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Pornography. Most people have seen it, and have a strong opinion about it. Many of those opinions are negative — some people argue that ready access to pornography disrupts social order, encouraging people to commit rape, sexual assault, and other sex-related crimes. And even if pornography doesn’t trigger a crime, they say, it contributes to the degradation of women.
It harms the women who are depicted by pornography, and harms those who do not participate but are encouraged to perform the acts depicted in it by men who are acculturated by it. Many even adamantly believe that pornography should become illegal.
Alternatively, others argue that pornography is an expression of fantasies that can actually inhibit sexual activity, and act as a positive displacement for sexual aggression. Pornography offers a readily available means of satisfying sexual arousal (masturbation), they say, which serves as a substitute for dangerous, harmful, and illegal activities.
Thanks to Martin for sending us this story from CBS:
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They are in charge of checking you and your luggage at the airport; making sure the skies are safe and sometimes coming close to you or your kids in the process.
But now a TSA screener at LAX has been arrested for possessing kiddie porn — pictures of girls as young as six.
Billy Alfaro was caught with more than 1,500 video files seized on his home computer, according to documents obtained by CBS 2 News. Alfaro lived with his parents in South L.A.
On Alfaro’s computer, a task force comprised of secret service agents allegedly found video files, such as one named “toddler girl.” According to a federal complaint, the video showed a young girl under the age of seven performing a sex act.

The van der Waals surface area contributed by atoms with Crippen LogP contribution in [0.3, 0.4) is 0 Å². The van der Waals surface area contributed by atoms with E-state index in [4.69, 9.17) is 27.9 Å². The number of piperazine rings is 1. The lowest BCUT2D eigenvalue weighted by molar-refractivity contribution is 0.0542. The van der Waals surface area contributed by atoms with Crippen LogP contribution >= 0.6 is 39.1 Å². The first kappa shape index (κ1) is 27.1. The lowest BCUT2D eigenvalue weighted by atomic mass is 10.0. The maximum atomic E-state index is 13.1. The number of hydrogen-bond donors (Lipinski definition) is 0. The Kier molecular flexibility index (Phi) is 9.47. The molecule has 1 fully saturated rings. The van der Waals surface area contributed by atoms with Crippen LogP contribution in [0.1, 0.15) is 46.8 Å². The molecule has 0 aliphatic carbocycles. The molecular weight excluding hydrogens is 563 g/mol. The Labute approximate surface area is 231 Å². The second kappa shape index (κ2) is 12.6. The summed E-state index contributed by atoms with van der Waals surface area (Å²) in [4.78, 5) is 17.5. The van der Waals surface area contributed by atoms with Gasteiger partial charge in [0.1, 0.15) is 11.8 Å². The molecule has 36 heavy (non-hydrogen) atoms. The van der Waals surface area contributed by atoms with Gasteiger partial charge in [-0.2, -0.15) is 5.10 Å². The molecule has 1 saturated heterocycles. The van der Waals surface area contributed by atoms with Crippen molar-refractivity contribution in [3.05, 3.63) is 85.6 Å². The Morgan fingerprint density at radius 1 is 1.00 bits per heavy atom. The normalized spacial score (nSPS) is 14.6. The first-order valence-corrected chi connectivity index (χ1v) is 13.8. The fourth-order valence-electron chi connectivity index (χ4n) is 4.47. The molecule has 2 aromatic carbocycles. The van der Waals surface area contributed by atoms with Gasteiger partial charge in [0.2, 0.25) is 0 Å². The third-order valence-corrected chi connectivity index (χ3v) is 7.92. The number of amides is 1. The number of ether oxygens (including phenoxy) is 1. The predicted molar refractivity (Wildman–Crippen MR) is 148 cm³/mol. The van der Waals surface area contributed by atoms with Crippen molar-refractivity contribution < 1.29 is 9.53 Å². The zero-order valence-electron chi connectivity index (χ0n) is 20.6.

It goes on to say Alfaro admitted downloading child porn, confessed to looking at pictures of children under the age of six, but claimed he was saving those images to provide to law enforcement.
Yikes. According to Symantec, the fourth most popular search term for children 7 and under is “porn” – just ahead of kids’ networking site Club Penguin.
Symantec recently released the anonymous results of 14.7 million searches run by users of its OnlineFamily.Norton service in 2009. The service allows parents to monitor web activities and supposedly blocks questionable sites, so let’s hope the toddlers searching for “porn” were unsuccessful.
It’s understandable that “sex” is one of the top searches for teens, but I was surprised to see that children as young as 7 were familiar with “porn.” While services like OnlineFamily.Norton may filter most inappropriate content, they are not perfect – and are no substitute for parental supervision…
[continues at CNN]
From The Telegraph:
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Scientists at the University of Montreal launched a search for men who had never looked at pornography – but couldn’t find any.
Researchers were conducting a study comparing the views of men in their 20s who had never been exposed to pornography with regular users.
But their project stumbled at the first hurdle when they failed to find a single man who had not been seen it.
“We started our research seeking men in their 20s who had never consumed pornography,” said Professor Simon Louis Lajeunesse. “We couldn’t find any.”
Although hampered in its original aim, the study did examined the habits of those young men who used pornography – which would appear to be all of them.
Prof Lajeunesse interviewed 20 heterosexual male university students who consumed pornography, and found on average, they first watched pornography when they were 10 years old.
Around 90 per cent of consumption was on the internet, while 10 per cent of material came from video stores.